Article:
ASU's Herberger Institute helps shape the future of the arts

January 25, 2017

What does the future of the arts look like?

That’s what a group of ASU students are puzzling out this month and the next, in a course called the Studio for the Future of Arts and Culture. Alexis Moore (ASU) and Emma Plotkin (Bennington College) at the Future Arts Forward Conference in California Alexis Moore of ASU (left) and Emma Plotkin of Bennington College traveled to the Future Arts Forward Conference in California as part of ASU's Studio for the Future of Arts and Culture. Download Full Image

Ten students from ASU and four students from Bennington College traveled to San Jose, California, as part of the studio, to participate in the Center for Cultural Innovation’s Future Arts Forward conference Jan. 23. There the students, together with 250 other young artists and art leaders, addressed such questions as whom the arts should serve, and how the arts sector might shift to serve a changing America.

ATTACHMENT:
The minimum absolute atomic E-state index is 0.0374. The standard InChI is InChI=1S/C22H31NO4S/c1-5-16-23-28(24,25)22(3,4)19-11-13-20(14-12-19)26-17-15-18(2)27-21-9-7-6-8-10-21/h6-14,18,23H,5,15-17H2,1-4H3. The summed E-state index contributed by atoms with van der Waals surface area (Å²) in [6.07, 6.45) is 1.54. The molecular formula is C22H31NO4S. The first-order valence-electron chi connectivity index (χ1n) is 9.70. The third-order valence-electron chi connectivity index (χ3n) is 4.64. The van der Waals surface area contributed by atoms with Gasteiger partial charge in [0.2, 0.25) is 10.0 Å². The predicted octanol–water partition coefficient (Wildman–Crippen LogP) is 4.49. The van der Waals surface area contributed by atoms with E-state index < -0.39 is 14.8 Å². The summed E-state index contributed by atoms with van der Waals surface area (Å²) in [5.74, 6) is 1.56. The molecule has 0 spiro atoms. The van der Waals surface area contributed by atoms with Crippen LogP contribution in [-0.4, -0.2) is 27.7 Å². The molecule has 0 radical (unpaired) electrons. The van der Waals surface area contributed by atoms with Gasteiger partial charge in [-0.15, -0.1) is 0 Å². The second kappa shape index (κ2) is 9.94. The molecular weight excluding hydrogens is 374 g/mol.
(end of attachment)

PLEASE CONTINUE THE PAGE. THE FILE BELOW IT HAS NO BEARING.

While in California, the students also spent the day at Stanford University’s Institute for Diversity in the Arts.

The six-week studio course, which began Jan. 9 and continues through mid-February, is a collaboration among ASU’s Herberger Institute for Design and the Arts, Bennington College and the Center for Cultural Innovation, and is funded in part by a grant from the Ford Foundation.